Infrastructure for AI: Why storage matters
Perhaps your organization has recently decided to purchase compute nodes and get started with artificial intelligence (AI). There are many aspects of your IT infrastructure and technology landscape to scrutinize as you prepare for AI workloads — including, and perhaps especially, your storage systems. AI is driven by data, and how your data is stored can significantly affect the outcome of your AI project. Not only that, but the four different stages of AI (ingest, preparation, training and inference) each have different storage needs and requirements.
Unfortunately, some organizations focus on the compute side of AI and overlook the storage side. This singular focus can, and sometimes does, lead to the disruption or complete failure of AI projects. Massive amounts of data are needed to facilitate the AI training stage. This data needs to be ingested, stored and prepared so it can be “fed” to the training stage. Without the ability to ingest, store and consume the necessary data for training, the project will be at risk of failure.
AI projects demand a storage infrastructure with excellent performance, scalability and flexibility. The good news is that today’s storage systems can be purpose-built to meet the needs of AI projects. Two great examples of this are some of the world’s most powerful supercomputers, Sierra and Summit.
Now, let’s look at some requirements.
Workload specifics and the movement of data
The requirements for each stage of the AI pipeline need to be reviewed for the expected workload of your AI application. Workloads vary, but some companies using large data sets can train for long periods of time. Once the training is done, that data is often moved off of critical storage platforms to prepare for a new workload. Managing data manually can be a challenge, so it’s wise to think ahead when considering how data is placed on storage and where it will go once training is done. Finding a platform that can move data automatically for you puts you one step closer to efficient and capable storage management for AI.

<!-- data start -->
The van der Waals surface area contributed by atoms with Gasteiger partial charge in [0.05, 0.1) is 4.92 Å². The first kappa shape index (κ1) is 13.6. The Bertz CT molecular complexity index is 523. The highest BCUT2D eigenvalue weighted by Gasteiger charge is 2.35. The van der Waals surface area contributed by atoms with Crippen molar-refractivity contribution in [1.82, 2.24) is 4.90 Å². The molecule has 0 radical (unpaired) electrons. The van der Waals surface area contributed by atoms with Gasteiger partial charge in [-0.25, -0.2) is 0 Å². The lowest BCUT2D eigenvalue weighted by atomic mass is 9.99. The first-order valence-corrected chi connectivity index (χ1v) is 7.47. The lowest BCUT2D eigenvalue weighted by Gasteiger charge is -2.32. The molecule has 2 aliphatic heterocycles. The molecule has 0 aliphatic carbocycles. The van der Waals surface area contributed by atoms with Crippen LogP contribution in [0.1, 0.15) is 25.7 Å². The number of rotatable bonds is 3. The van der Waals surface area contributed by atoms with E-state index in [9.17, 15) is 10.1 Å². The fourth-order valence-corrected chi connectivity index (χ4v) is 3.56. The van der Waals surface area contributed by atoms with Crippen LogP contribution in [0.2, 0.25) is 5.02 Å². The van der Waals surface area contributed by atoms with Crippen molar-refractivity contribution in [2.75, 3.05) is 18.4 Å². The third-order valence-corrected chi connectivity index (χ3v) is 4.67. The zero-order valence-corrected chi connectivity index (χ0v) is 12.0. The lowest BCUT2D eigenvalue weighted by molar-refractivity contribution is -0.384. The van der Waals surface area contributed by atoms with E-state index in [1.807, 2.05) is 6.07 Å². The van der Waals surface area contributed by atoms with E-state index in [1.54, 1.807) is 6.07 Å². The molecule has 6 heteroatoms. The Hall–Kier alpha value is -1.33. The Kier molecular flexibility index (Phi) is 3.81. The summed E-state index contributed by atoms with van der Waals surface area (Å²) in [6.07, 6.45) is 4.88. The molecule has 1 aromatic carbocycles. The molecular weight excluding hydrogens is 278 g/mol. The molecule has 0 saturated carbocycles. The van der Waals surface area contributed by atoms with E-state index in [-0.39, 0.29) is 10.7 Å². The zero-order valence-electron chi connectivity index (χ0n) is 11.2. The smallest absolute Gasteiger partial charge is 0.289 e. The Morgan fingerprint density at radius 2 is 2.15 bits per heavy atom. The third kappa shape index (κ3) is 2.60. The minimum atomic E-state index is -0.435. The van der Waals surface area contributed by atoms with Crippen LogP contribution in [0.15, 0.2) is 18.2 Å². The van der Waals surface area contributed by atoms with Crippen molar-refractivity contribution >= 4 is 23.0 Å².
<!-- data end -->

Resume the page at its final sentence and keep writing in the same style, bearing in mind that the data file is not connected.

After reviewing the implications of your own workload needs, you can decide on the storage technologies that work best for your AI compute infrastructure and project.
Storage needs for different AI stages
Data ingestion. The raw data for AI workloads can come from a variety of structured and unstructured data sources, and you need a very reliable place to store the data. The storage medium could be a high capacity data lake or a fast tier, like flash storage, especially for real-time analytics.
Data preparation. Once stored, the data must be prepared since it is in a “raw” format. The data needs to be processed and formatted for consumption by the remaining phases. File I/O performance is a very important consideration at this stage since you now have a mix of random reads and writes. Take the time to figure out what the performance needs are for your AI pipeline. Once the data is formatted, it will be fed into the neural networks for training.
Training and inferencing. These stages are very compute intensive and generally require streaming data into the training models. Training is an iterative process, requiring setting and resetting, which is used to create the models. Inferencing can be thought of as the sum of the data and training. The GPUs in the servers, and your storage infrastructure become very important here because of the need for low latency, high throughput and quick response times. Your storage networks need to be designed to handle these requirements as well as the data ingestion and preparation. At scale, this stresses many storage systems, especially ones not prepared for AI workloads, so it’s important to specifically consider whether your storage platform can handle the workload needs in line with your business objectives.
Don’t forget capacity and flexibility
Also consider: Does your storage infrastructure scale easily? Can you expand the storage system as your data needs grow? These are very important questions that have a direct effect on your AI infrastructure requirements.
Make sure you can scale your storage infrastructure up and out with minimal to no disruption to your production operations, keeping pace with data growth in your business. Be flexible enough to consider different storage configurations for the different needs of the AI infrastructure.
Turn to the experts for advice
Careful planning, matching your AI server and modeling requirements to the storage infrastructure, will help you get the most from your investments and lead to success in your AI projects.
These recommendations are just a starting point. Always keep in mind that if you don’t have the expertise in your organization to design and implement the correct AI storage infrastructure, you should work with your vendor to assist and help prepare your storage systems for AI.
And if you have questions or are looking for support on planning and preparing for an AI project with IBM Storage, don’t hesitate to contact IBM Systems Lab Services.